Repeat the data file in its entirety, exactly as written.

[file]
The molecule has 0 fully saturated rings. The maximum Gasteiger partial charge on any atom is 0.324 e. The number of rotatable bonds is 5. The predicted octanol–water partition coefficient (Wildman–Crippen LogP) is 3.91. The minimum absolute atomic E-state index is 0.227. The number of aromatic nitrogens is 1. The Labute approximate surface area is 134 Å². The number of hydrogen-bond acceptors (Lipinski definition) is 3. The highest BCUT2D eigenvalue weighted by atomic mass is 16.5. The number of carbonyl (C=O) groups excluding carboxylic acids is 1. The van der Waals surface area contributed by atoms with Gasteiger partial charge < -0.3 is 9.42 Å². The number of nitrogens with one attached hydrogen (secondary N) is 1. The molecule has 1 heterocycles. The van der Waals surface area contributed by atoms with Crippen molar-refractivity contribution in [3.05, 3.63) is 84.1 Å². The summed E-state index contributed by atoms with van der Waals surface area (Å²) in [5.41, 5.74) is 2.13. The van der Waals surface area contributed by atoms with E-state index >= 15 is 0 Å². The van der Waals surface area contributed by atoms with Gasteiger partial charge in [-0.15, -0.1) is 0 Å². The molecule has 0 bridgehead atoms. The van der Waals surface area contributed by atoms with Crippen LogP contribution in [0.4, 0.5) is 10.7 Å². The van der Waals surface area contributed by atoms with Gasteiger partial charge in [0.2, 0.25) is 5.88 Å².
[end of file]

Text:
The molecule has 0 fully saturated rings. The maximum Gasteiger partial charge on any atom is 0.324 e. The number of rotatable bonds is 5. The predicted octanol–water partition coefficient (Wildman–Crippen LogP) is 3.91. The minimum absolute atomic E-state index is 0.227. The number of aromatic nitrogens is 1. The Labute approximate surface area is 134 Å². The number of hydrogen-bond acceptors (Lipinski definition) is 3. The highest BCUT2D eigenvalue weighted by atomic mass is 16.5. The number of carbonyl (C=O) groups excluding carboxylic acids is 1. The van der Waals surface area contributed by atoms with Gasteiger partial charge < -0.3 is 9.42 Å². The number of nitrogens with one attached hydrogen (secondary N) is 1. The molecule has 1 heterocycles. The van der Waals surface area contributed by atoms with Crippen molar-refractivity contribution in [3.05, 3.63) is 84.1 Å². The summed E-state index contributed by atoms with van der Waals surface area (Å²) in [5.41, 5.74) is 2.13. The van der Waals surface area contributed by atoms with E-state index >= 15 is 0 Å². The van der Waals surface area contributed by atoms with Gasteiger partial charge in [-0.15, -0.1) is 0 Å². The molecule has 0 bridgehead atoms. The van der Waals surface area contributed by atoms with Crippen LogP contribution in [0.4, 0.5) is 10.7 Å². The van der Waals surface area contributed by atoms with Gasteiger partial charge in [0.2, 0.25) is 5.88 Å².